Writing and publishing a family residence declaration

A spouse, to protect their rights, may if desired, publish a declaration of family residence provided for in the Civil Code of Quebec.

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514 374-4303

A spouse, in order to protect their rights, may, if they wish, publish a declaration of family residence as provided for in the Civil Code of Quebec. This is a declaration stating that the building or dwelling you live in serves as the family residence. This declaration must then be published in the Land Register, against the residence.

Let us recall that all married or civilly united couples, regardless of the date of their marriage or civil union, and regardless of their matrimonial regime, are subject to the family patrimony, except for those who have excluded themselves from it at the time of the entry into force of the Act to amend the Civil Code of Quebec and other legislative provisions to promote economic equality of spouses in 1990. Therefore, in the event of a divorce, married spouses or civilly united partners must share the family patrimony, whether they have entered into a marriage contract or civil union contract or not, whether they have children or not. This is the general rule.

The family patrimony consists of the following property, owned by one or both spouses:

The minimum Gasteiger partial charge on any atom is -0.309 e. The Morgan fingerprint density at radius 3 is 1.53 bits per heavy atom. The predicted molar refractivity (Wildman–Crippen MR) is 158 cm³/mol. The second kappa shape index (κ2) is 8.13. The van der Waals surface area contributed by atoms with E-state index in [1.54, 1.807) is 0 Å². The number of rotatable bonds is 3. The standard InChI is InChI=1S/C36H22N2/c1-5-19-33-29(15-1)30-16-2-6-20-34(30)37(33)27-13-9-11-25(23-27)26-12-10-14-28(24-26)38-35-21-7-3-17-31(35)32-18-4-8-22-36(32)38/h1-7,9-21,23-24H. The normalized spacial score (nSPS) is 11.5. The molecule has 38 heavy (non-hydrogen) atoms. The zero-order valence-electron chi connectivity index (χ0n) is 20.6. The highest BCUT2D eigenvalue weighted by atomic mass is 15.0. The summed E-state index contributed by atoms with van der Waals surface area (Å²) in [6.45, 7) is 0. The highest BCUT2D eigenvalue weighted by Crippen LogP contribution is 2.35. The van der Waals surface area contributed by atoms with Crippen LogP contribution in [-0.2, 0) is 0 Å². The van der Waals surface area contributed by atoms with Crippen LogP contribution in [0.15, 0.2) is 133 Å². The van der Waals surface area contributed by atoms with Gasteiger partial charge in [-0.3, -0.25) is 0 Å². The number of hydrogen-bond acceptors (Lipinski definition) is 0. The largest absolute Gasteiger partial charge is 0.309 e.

• The family residences or the rights conferring their use;
  • The furniture that furnishes or adorns these residences and that serves for the household's use;
  • The motor vehicles used for the family's travel;
  • The rights accumulated during the marriage, under a retirement plan;
  • The gains recorded during the marriage, in each spouse's name, in accordance with the Québec Pension Plan Act or equivalent programs (except in the event of death).

The following property is excluded from the family patrimony: property received by one of the spouses through inheritance or donation, prior to or during the marriage, or the reinvestment of such property.

In order to publish a declaration of family residence, a summary examination of the property titles must be conducted to ensure that the other spouse is indeed the owner of the residence. Once this declaration is published, the residence cannot be sold or encumbered with a mortgage without the signature of both spouses.

It is therefore important to consult with a Notaire-Direct specialized in this matter because they:

  • are a legal advisor;
  • are specialists in contract drafting;
  • are required to have liability insurance;
  • are specialists in title research and can therefore verify the validity of the property titles and any charges affecting them.
If you need more information on this service, please contact us
514 374-4303
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